The Military Can Reinforce The Postal System If COVID-19 Causes Delivery Disruptions

The standing contingency plans speak to the immense logistical resources the military could provide to help keep vital supply chains functioning.

USAF

The serious danger that the COVID-19 novel coronavirus poses in the United States and the major impacts it will have on everyday life, in both the near and long terms, are becoming more and more apparent every day. As federal, state, and local government responses become more expansive, there have been growing questions about what role the U.S. military might have in the coming weeks and months. 

The U.S. military certainly has valuable medical resources available, both in terms of providing immediate care and conducting research toward vaccines and other treatments, and certain State National Guards elements have deployed to help disinfect municipal facilities and otherwise assist with localized quarantines. However, the military's standing contingency plans for how it would go about augmenting the U.S. Postal Service could be one the most obscure and useful things at its disposal and speaks to the immense logistical capabilities that it possesses that could be brought to bear, if required. This could be extremely valuable, if not outright critical if disruptions in various supply chains become severe or if there is a need to transport and distribute large amounts of supplies rapidly into quarantine zones.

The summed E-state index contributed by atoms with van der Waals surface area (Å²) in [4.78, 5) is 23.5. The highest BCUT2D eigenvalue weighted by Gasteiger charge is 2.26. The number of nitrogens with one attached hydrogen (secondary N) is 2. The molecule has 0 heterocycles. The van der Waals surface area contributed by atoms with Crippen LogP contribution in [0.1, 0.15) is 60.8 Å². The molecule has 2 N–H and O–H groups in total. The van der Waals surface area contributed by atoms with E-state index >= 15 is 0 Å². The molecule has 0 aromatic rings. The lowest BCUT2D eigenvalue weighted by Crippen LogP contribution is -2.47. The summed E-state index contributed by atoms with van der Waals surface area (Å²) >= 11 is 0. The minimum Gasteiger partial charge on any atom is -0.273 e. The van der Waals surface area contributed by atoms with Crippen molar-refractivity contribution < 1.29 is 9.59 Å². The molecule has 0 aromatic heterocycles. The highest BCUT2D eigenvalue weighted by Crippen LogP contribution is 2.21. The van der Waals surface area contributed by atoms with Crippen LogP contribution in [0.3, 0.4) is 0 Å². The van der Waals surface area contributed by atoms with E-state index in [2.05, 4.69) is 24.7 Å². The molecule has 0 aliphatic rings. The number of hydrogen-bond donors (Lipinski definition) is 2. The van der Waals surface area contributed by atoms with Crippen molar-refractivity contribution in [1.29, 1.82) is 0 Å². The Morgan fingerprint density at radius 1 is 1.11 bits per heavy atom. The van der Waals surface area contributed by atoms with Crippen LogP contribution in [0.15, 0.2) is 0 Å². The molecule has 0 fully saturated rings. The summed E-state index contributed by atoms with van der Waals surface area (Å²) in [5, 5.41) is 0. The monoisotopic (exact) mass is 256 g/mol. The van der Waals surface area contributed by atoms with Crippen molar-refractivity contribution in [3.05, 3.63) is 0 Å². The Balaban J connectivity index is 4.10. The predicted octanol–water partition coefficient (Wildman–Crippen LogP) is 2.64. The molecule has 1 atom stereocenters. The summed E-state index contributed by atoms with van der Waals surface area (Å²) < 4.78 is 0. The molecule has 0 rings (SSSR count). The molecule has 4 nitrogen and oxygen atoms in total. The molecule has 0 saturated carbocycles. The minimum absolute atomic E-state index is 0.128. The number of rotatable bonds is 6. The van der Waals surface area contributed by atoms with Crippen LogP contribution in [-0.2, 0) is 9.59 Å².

The U.S. military is prepared to act "in the event of a postal work-stoppage and the disruption of mail service on a national, regional, or local basis," according to the 2006 version of U.S. Northern Command (NORTHCOM) Contingency Plan (CONPLAN) 2501, which covered all aspects of what is known formally as Defense Support to Civil Authorities (DSCA). "The DOD [Department of Defense] may provide DSCA in support of the U.S. Postal Service (USPS) to safeguard, process, and deliver mail in those areas affected."

USPS

US Army personnel in Poland scan a US Postal Service Priority Mail package. During a disruption of mail service in the United States, US troops could be deployed to help get the mail delivered at home.

In 2008, NORTHCOM replaced CONPLAN 2501 with CONPLAN 3501, which also covering DSCA activities and continued to include plans for "Postal Augmentation." As of 2012, this specific iteration of the plan was still in use, but it is unclear if it has been updated since then. U.S. military commands often review and update standing contingency plans, as necessary.